Create an Account - Increase your productivity, customize your experience, and engage in information you care about.
Reuse water involves producing safe drinking water from wastewater. After water is used in our homes and businesses, it goes down the drain and is sent to the wastewater treatment plant. There, contaminants are removed and the water is released, in our case, into East Plum Creek. This water will then be picked back up from the creek, and sent to Plum Creek Water Purification Facility where it will undergo traditional and Advanced Treatment processes. This purified drinking water will be distributed to homes and businesses throughout Castle Rock.
Show All Answers
Reusing water is one of the most cost-effective, environmentally sound and sustainable methods of water supply that there is. Castle Rock is diversifying its sources to ensure a strong water future. We currently get water from underground aquifers and our local East Plum Creek. Reuse water will allow these sources to recharge. We also import water, and while it is a great supply, this is expensive. The cost for reuse water is considerably less than many other sources. Reuse water will make up about 1/3 of all water supply for the Town beginning in 2020.
All drinking water that is distributed to homes must meet strict local, state and federal regulations for drinking water standards, regardless of where the water originates. With reuse water becoming more common, additional scientifically-proven treatment processes, like Advanced Treatment, are put in place. Advanced Treatment addresses contaminants such as pharmaceuticals and personal care products that can get into local creeks and rivers. Advanced Treatment will make water more pure than current standards. Reuse water and all drinking water is tested daily to ensure it is safe to drink. Customers can take a tour of the treatment facility and also view water quality test results.
Advanced Treatment is a multi-barrier process designed to eliminate contaminants, such as pharmaceuticals and personal care products. This treatment is in addition to the traditional treatment processes which, by local, state and federal law, must already meet safe drinking water standards. Having several treatment processes addresses different contaminants and provide redundancies. Advanced treatment has proven to completely eliminate difficult to remove common compounds like sucralose, an artificial sweetener, ensuring similar, less prevalent and easier to remove compounds like amphetamines, opiods and other pharmaceuticals are also eliminated to below detectable levels. Advanced Treatment processes are being added to the Plum Creek Water Purification Facility in 2018-2020.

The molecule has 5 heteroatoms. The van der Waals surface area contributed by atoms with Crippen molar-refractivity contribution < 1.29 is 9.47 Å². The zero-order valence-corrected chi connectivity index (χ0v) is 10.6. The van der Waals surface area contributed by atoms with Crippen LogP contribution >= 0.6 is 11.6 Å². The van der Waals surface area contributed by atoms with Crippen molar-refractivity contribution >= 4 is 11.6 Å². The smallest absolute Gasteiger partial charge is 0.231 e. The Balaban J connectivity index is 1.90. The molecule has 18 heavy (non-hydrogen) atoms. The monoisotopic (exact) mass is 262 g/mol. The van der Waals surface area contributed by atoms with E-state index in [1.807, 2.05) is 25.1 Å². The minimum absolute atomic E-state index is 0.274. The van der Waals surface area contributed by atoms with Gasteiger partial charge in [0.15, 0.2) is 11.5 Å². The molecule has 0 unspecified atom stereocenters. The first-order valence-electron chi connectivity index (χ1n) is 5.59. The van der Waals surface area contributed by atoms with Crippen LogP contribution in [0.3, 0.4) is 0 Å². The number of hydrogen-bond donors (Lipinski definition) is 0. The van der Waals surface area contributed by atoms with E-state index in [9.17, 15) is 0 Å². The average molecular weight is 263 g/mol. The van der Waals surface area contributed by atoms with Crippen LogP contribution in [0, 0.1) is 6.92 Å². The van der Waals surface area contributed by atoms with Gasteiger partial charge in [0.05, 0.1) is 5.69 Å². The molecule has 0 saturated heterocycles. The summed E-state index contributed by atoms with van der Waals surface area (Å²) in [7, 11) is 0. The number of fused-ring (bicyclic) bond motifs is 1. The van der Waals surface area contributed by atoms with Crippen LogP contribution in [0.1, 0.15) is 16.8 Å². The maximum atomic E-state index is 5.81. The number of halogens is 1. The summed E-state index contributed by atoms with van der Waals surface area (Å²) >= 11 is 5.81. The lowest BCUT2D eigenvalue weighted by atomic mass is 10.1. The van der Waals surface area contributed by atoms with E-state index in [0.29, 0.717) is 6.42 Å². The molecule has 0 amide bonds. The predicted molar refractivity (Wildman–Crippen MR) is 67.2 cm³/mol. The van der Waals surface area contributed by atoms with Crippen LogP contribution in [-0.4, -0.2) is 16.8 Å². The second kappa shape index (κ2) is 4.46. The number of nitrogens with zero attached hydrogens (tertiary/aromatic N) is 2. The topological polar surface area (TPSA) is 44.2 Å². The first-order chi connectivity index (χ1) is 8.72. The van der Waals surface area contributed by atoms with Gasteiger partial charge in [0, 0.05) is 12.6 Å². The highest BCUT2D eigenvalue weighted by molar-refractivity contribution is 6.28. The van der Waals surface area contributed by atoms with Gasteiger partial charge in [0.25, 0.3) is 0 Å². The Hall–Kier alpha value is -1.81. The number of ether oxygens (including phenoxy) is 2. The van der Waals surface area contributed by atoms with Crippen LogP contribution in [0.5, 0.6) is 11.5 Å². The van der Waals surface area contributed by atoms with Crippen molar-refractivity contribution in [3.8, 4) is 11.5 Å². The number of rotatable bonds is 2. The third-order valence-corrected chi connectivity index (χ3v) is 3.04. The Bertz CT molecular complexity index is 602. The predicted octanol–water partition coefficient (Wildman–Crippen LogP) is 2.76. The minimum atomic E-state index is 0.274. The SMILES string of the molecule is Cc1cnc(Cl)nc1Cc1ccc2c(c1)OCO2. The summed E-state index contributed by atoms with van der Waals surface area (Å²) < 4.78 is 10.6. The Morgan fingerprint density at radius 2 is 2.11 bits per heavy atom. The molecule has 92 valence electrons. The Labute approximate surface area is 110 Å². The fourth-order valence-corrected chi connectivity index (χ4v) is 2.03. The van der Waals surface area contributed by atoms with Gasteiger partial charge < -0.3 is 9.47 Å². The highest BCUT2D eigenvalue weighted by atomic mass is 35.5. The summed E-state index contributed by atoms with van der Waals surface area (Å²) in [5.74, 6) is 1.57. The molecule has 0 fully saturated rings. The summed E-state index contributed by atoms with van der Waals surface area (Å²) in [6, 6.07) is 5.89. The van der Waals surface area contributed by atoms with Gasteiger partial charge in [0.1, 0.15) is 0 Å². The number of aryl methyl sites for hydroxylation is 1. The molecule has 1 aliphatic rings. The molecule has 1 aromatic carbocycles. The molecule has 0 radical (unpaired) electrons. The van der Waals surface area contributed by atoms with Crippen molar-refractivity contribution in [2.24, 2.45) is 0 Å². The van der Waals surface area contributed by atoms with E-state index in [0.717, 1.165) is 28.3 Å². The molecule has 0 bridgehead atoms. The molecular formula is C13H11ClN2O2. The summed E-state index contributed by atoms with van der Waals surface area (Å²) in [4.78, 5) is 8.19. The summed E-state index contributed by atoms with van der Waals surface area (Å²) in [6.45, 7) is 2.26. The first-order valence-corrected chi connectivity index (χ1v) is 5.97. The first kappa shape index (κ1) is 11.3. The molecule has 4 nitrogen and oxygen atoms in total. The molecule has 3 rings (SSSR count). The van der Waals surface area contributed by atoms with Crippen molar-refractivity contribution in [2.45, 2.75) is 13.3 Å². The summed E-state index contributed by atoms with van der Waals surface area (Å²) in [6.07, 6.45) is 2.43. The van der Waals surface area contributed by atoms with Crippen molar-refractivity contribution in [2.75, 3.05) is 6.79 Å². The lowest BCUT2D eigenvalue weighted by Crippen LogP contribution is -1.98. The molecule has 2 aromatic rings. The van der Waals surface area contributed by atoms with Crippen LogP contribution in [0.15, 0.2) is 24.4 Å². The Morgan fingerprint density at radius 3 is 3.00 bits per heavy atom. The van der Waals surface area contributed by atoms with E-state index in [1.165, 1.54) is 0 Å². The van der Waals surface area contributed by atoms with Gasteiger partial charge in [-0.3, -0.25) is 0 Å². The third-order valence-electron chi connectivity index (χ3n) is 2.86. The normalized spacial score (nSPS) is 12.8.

It isn’t—water reuse already happens. Usually water that has been treated from the wastewater treatment plant is released into the nearby stream. Communities downstream then pick that water up and transport it to a drinking water treatment plant, where it is treated, tested and then distributed for use within the home or business. To address water rights and concerns for biological and pharmaceutical contaminants, regulations and processes specifically for reuse water are being developed.
Yes--molecularly speaking, anyway. The same water that exists today also did when the dinosaurs roamed the earth. All water on earth is recycled in some way. Treatment processes just speed up and focus those natural purification processes.
Water reuse purification facilities are popping up all over the world and some communities have used reuse water for more than four decades. Potable reuse in the U.S. Locally, Aurora began using reuse water in 2010 with the installation of the Prairie Water project which supplies 50 million gallons of potable reuse water per day to Aurora and surrounding communities. (Some of our WISE water is from Prairie Waters.) It is estimated that by 2065 almost 30 percent of water consumed in all South Metro communities will be from reuse.